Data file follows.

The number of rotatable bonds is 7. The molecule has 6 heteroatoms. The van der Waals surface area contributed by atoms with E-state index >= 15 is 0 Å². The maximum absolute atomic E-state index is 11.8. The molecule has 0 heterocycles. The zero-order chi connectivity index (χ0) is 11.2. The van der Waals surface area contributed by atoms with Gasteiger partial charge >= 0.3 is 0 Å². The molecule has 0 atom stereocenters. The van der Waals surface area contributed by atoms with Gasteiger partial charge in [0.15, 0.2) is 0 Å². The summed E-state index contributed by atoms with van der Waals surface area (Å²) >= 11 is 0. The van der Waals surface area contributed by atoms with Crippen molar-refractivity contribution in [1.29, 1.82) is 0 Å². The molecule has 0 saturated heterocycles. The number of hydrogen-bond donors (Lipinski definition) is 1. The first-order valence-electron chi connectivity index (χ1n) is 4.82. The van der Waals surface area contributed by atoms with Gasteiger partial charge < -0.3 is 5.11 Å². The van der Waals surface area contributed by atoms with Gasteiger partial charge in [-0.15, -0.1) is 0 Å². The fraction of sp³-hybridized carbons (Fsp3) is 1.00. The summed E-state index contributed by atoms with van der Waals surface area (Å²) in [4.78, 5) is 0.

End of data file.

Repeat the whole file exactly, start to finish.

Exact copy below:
The number of rotatable bonds is 7. The molecule has 6 heteroatoms. The van der Waals surface area contributed by atoms with E-state index >= 15 is 0 Å². The maximum absolute atomic E-state index is 11.8. The molecule has 0 heterocycles. The zero-order chi connectivity index (χ0) is 11.2. The van der Waals surface area contributed by atoms with Gasteiger partial charge >= 0.3 is 0 Å². The molecule has 0 atom stereocenters. The van der Waals surface area contributed by atoms with Gasteiger partial charge in [0.15, 0.2) is 0 Å². The summed E-state index contributed by atoms with van der Waals surface area (Å²) >= 11 is 0. The van der Waals surface area contributed by atoms with Crippen molar-refractivity contribution in [1.29, 1.82) is 0 Å². The molecule has 0 saturated heterocycles. The number of hydrogen-bond donors (Lipinski definition) is 1. The first-order valence-electron chi connectivity index (χ1n) is 4.82. The van der Waals surface area contributed by atoms with Gasteiger partial charge < -0.3 is 5.11 Å². The van der Waals surface area contributed by atoms with Gasteiger partial charge in [-0.15, -0.1) is 0 Å². The fraction of sp³-hybridized carbons (Fsp3) is 1.00. The summed E-state index contributed by atoms with van der Waals surface area (Å²) in [4.78, 5) is 0.